Several teams, including the Los Angeles Clippers, have also hired employees to help sift through the information. "Every team is going to have their own formula that they will create that works for their team in scouting and everything," Clippers coach Doc Rivers said.
Los Angeles Lakers assistant Kurt Rambis, who will be largely responsible for the team's defense, said a thick packet of data may yield only a handful of numbers coaches pass on to players.
"You can't give players a boatload of information and expect them to implement it out on the floor; it just doesn't work that way," Rambis said. "(But) let's say that whenever your opponents take contested twos, their field-goal percentage is 25 percent, then you go, 'Hey, this is what we want these guys to be doing. These are factual numbers.' "
Players are conflicted about the value of data -- like, which players prefer to shoot after just two dribbles.
Said Clippers point guard Chris Paul: "If I just guard him and after two dribbles I stop and he takes a third and I say, 'Hey, man, you're only supposed to take two dribbles,' then what? It's cool, but you have to play."
There's also the geek-fatigue factor. Lakers center Chris Kaman said he was often overloaded with stats last season when he played for Dallas.
"It got a little bit annoying," he said, "hearing about it all the time -- this number and that number, and every day the coach was talking about numbers." Such as? "Points per possession, per second half, per first quarter ... this guy guarding this guy in this game or these five guys did good against these guys but not these guys. There's everything."
Including analytics related to injuries. The Lakers will be able to track Kobe Bryant's accelerations and decelerations upon his return from a torn Achilles tendon, as well as how much load he's putting on his legs during games. That information could help the team's trainers implement practice plans that keep him spry the rest of the season.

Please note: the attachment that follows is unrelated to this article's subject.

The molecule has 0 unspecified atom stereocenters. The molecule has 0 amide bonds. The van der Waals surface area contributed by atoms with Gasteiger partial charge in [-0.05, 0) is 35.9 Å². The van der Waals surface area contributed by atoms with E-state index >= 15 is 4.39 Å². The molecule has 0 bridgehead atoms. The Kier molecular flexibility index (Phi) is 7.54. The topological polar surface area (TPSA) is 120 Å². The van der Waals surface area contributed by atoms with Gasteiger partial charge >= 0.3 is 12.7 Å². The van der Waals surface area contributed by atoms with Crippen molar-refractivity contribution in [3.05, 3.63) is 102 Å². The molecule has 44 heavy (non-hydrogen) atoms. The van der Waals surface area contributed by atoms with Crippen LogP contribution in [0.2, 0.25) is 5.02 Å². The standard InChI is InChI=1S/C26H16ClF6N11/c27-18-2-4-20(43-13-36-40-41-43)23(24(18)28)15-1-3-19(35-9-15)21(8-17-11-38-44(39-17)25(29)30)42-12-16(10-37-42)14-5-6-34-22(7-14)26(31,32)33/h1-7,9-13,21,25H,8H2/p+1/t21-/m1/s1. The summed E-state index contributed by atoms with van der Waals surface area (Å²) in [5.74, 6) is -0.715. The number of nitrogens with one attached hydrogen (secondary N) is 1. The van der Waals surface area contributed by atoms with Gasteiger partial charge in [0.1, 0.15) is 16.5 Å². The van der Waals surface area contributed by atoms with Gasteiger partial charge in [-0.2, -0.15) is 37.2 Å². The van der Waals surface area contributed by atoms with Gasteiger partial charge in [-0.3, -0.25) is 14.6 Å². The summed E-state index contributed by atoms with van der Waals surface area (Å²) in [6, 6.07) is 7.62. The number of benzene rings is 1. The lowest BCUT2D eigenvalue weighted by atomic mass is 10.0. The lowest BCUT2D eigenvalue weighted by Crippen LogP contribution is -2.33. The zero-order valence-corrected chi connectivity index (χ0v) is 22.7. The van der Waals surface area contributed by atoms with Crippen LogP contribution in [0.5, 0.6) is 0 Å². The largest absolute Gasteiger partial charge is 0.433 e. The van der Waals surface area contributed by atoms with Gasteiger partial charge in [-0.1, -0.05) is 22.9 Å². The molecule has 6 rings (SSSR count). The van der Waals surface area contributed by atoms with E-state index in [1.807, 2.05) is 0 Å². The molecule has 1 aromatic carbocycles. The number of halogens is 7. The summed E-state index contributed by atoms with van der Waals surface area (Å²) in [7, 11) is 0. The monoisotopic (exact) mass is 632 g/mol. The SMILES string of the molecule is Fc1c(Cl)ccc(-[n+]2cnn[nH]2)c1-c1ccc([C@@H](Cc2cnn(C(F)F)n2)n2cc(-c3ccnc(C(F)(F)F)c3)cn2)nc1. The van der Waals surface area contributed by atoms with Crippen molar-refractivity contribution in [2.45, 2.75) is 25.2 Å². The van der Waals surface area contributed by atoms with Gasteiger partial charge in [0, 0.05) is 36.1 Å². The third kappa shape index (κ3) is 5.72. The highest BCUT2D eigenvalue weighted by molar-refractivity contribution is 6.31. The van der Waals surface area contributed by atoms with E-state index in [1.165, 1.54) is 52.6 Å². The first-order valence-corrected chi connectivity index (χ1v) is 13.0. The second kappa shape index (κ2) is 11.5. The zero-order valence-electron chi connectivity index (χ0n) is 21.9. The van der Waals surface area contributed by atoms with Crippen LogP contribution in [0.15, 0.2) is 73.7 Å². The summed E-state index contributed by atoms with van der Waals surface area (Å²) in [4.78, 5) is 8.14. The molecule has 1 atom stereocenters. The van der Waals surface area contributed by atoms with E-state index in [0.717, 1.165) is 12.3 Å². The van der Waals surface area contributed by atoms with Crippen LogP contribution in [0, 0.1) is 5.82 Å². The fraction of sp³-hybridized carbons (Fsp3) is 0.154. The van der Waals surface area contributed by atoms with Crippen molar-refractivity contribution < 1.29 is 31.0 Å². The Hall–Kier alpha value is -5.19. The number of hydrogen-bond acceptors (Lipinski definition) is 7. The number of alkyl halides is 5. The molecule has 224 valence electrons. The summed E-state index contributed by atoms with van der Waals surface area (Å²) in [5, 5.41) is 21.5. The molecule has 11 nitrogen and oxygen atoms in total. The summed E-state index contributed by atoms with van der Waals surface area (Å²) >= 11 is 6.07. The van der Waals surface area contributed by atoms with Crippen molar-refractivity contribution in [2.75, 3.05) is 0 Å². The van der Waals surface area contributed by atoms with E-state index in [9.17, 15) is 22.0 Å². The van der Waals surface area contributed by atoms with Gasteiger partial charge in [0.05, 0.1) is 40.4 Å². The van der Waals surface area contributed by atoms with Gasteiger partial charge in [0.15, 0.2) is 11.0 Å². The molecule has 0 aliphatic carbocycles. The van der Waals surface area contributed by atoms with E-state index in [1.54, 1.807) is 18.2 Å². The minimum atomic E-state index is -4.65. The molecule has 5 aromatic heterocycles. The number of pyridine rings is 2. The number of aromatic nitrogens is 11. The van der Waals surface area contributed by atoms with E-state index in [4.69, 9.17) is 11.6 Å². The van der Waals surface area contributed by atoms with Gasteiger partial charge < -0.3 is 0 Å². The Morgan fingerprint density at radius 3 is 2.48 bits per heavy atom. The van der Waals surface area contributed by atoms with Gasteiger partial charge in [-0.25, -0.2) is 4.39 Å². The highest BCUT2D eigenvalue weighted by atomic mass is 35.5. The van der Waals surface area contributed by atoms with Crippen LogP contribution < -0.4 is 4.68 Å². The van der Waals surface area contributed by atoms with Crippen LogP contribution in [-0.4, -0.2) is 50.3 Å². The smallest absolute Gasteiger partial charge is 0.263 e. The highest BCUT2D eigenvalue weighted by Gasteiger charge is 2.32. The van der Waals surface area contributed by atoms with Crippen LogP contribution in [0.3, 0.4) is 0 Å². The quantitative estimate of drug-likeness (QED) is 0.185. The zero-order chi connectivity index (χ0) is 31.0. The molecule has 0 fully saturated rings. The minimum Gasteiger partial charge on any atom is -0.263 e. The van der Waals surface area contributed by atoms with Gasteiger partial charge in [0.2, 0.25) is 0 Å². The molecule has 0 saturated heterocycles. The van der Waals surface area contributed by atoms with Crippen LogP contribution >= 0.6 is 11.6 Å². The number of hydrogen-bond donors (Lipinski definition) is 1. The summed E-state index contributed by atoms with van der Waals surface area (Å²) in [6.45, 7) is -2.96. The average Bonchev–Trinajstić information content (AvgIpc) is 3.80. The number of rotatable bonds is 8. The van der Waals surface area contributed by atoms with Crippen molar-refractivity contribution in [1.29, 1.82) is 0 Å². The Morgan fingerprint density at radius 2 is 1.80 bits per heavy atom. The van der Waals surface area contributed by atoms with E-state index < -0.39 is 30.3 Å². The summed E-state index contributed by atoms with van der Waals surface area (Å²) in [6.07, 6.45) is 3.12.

Analytics can also show teams what players do that's not reflected in box scores, information that could be used in contract talks.
Golden State coveted forward Carl Landry in free agency last year, Lacob said, despite what some might consider ho-hum conventional stats. The metrics the Warriors used showed that he graded out well in situations they valued, including the way he scored and types of rebounds he snagged.
"I think what you're going to find," said Brian Kopp, senior vice president of sports solutions for STATS, "is teams that say, 'This is the type of player we're looking for and I want to find the guy who's on a $5 million contract instead of a $15 million contract that gets to 90 percent of that output.'"
Maheswaran, 39, and Chang, 35, hope more teams leave the number crunching to them.
The duo has worked together since 2005, eventually forming the Computational Behavior Group at USC. They have completed projects for the Department of Defense and the National Science Foundation involving the movement of vehicles, geo-tagged social media and mobile devices. "It's great that we can transition from detecting enemy targets and tracking them to tracking our favorite players on the court," Chang said.
Maheswaran and Chang won best paper at the MIT Sloan Sports Analytics Conference last year after pinpointing the relationship between the location of a shot and the odds of an offensive rebound: For every foot away from the basket that a player stands, the chance of an offensive rebound decreases by 1 percent until the three-point line, where it suddenly improves. They also determined that 90 percent of misses can be rebounded within 11 feet of the basket.
Recently, the researchers brought on a third co-founder, Jeff Su, who helped develop the technical infrastructure of their software system. The vibe in their downtown Los Angeles office can be more cheeky than geeky.
Programmers like to shatter the monotony of a coding shift by grabbing a volleyball and taking aim on a full-sized basketball goal that descends from the massive windows. This leads to shouts of "Duck!" and "Look out!" when an errant shot threatens an unsuspecting co-worker's desk.
Maheswaran and Chang haven't compiled analytics for their employees.
Then again, it's still early in this game.